We look at this anicent method, which was used by the Romans, Greeks and also by Nostradamus to predict the future Melissa D’costa
The practice of pendulum dowsing is not a new phenomenon and dates back to the anicent Romans and Greeks who used it to predict the future. It is said that ‘scrying’ (another word for dowsing or divination) was a common practice during that time and was even used by Nostradamus. Read full story from indiatimes.com
Finding spirituality through shamanism
In this fast-paced world, many seek deeper peace through spirituality, meditation and religious devotion. For some, a course on shamanism offered by the anthropology department can expand spiritual knowledge. Bonnie Glass-Coffin, an anthropology professor, teaches such courses, including cultural anthropology, spirit and health, and shamanism.
Glass-Coffin said a survey was taken by the Higher Education Research Institute (HERI) in 2004 in which freshmen from public and private institutions were asked if they were religious or spiritual and if they considered this aspect to be a significant part of their lives. Read full story from usustatesman.com
Helix’s central star once resembled the Sun, but its outer layers of gas and dust sloughed off. The resulting planetary nebula, located some 700 light-years from Earth, is what telescopes now see. Read full story from wired.com
Demand for uranium threatens Grand Canyon biodiversity
The natural beauty and unique species of the Grand Canyon are “in the crosshairs” because of renewed interest in the region’s uranium reserves. That is the warning from critics of the mines, ahead of the release of a government report on Friday on the potential impact of fresh mining.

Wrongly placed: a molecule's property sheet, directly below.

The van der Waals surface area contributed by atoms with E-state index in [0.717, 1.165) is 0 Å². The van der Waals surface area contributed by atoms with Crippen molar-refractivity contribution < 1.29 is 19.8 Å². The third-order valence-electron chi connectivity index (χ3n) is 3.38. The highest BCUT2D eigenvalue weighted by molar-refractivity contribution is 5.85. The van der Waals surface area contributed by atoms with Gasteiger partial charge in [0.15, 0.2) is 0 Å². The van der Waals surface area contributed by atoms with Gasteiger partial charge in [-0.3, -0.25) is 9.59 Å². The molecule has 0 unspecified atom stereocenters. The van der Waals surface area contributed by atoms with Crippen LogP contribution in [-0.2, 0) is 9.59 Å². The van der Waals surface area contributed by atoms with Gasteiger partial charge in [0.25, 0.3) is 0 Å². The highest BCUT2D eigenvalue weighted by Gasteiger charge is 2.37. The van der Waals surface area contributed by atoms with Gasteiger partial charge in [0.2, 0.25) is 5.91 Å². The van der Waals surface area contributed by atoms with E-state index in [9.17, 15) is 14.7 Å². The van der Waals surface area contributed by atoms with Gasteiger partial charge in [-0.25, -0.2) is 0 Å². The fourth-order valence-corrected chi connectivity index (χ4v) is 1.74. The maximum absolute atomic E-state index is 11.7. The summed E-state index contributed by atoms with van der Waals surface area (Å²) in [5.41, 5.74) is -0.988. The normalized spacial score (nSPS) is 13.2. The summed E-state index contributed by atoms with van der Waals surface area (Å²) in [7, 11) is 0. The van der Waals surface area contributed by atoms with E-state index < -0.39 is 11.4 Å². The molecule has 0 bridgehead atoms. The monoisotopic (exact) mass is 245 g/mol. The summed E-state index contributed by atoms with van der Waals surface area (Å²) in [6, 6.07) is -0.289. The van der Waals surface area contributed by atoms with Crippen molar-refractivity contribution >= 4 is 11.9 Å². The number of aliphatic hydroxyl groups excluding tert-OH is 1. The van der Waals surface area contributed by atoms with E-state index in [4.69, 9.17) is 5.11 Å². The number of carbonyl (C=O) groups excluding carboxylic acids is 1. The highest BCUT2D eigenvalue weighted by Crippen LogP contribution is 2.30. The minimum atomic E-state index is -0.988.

Mining has been banned within the Grand Canyon national park since President Roosevelt declared it a national monument in 1908. But since 2003, foreign companies have submitted 2,215 claims to prospect on the edge of the canyon.
Ken Salazar, the secretary of the interior, temporarily withdrew 1m acres of land from exploration in 2009 to allow time for an environmental assessment. Salazar must decide by July whether to ban “mineral entry” for two-thirds of the claims for the next 20 years.
Uranium deposits mineralise in 2,000-feet deep “breccia” pipes, a geological feature common to the world-famous golden brown sedimentary rock in the canyon. When left alone, the uranium is not harmful. But once dissolved in water, it can leach into springs and aquifers that then feed into the Colorado river, which ultimately supplies 18 million people in the Los Angeles metropolitan area. The water can remain contaminated for decades after a mine shuts. Read full story from guardian.co.uk
How a ‘teen witch’ found the Church
My parents bought me a cauldron for my 16th birthday. Providing no explanation, I had asked for that and a chalice. At a loss, mum suggested it would look nice outside with the geraniums.My interest in Wicca began as I entered my teens. Wicca and Witchcraft: Understanding the Danger, the booklet I wrote recently as part of the Catholic Truth Society’s Explanations series, condenses – after some factual basics about the philosophy and practice of “white” witchcraft – the conversations I had with a Catholic friend and her family that eventually led to my conversion to the Catholic faith. The booklet has caused controversy on the blogosphere: it sold out on Amazon.com and cropped up on the websites of the Telegraph and Daily Mail. What began as a small document to inform Catholics about the realities of Wicca – eg that it isn’t Satanism – appears to have re-ignited the persecution complex among Wiccans that I was hoping to diffuse.
I am concerned that as a culture, perhaps as a Church, we can too easily dismiss the spiritual needs of young people. In my family, religion was something to explore and debate. Both my parents are Oxford graduates and historians, my father a Doctor of Maths and Philosophy. His atheism prevailed over my mother’s Anglicanism, and neither I nor my sister were baptised. Read full story from catholicherald.com
It’s also known as a “mysterious school of the ancient Celts, one that has been successfully revived by modern practitioners,” say organizers of a Druid workshop and ceremony series happening this weekend.